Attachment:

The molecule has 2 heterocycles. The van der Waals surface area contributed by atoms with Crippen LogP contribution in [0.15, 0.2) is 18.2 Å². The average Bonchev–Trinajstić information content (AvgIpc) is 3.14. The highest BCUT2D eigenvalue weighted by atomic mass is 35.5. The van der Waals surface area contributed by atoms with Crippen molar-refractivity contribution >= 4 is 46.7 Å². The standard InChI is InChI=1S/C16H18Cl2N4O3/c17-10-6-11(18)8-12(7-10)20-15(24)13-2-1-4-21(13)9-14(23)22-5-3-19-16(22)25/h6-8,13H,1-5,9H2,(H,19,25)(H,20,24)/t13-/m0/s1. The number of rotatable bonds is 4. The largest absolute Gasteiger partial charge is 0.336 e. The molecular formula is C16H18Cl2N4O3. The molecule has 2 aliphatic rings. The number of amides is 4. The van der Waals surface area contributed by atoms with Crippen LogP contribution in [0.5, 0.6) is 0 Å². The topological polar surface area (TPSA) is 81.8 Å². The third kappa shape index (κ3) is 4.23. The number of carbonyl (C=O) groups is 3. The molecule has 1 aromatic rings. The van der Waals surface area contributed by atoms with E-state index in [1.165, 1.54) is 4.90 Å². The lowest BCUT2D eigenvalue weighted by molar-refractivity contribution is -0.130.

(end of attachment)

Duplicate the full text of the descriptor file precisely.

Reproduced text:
The molecule has 2 heterocycles. The van der Waals surface area contributed by atoms with Crippen LogP contribution in [0.15, 0.2) is 18.2 Å². The average Bonchev–Trinajstić information content (AvgIpc) is 3.14. The highest BCUT2D eigenvalue weighted by atomic mass is 35.5. The van der Waals surface area contributed by atoms with Crippen molar-refractivity contribution >= 4 is 46.7 Å². The standard InChI is InChI=1S/C16H18Cl2N4O3/c17-10-6-11(18)8-12(7-10)20-15(24)13-2-1-4-21(13)9-14(23)22-5-3-19-16(22)25/h6-8,13H,1-5,9H2,(H,19,25)(H,20,24)/t13-/m0/s1. The number of rotatable bonds is 4. The largest absolute Gasteiger partial charge is 0.336 e. The molecular formula is C16H18Cl2N4O3. The molecule has 2 aliphatic rings. The number of amides is 4. The van der Waals surface area contributed by atoms with Crippen LogP contribution in [0.5, 0.6) is 0 Å². The topological polar surface area (TPSA) is 81.8 Å². The third kappa shape index (κ3) is 4.23. The number of carbonyl (C=O) groups is 3. The molecule has 1 aromatic rings. The van der Waals surface area contributed by atoms with E-state index in [1.165, 1.54) is 4.90 Å². The lowest BCUT2D eigenvalue weighted by molar-refractivity contribution is -0.130.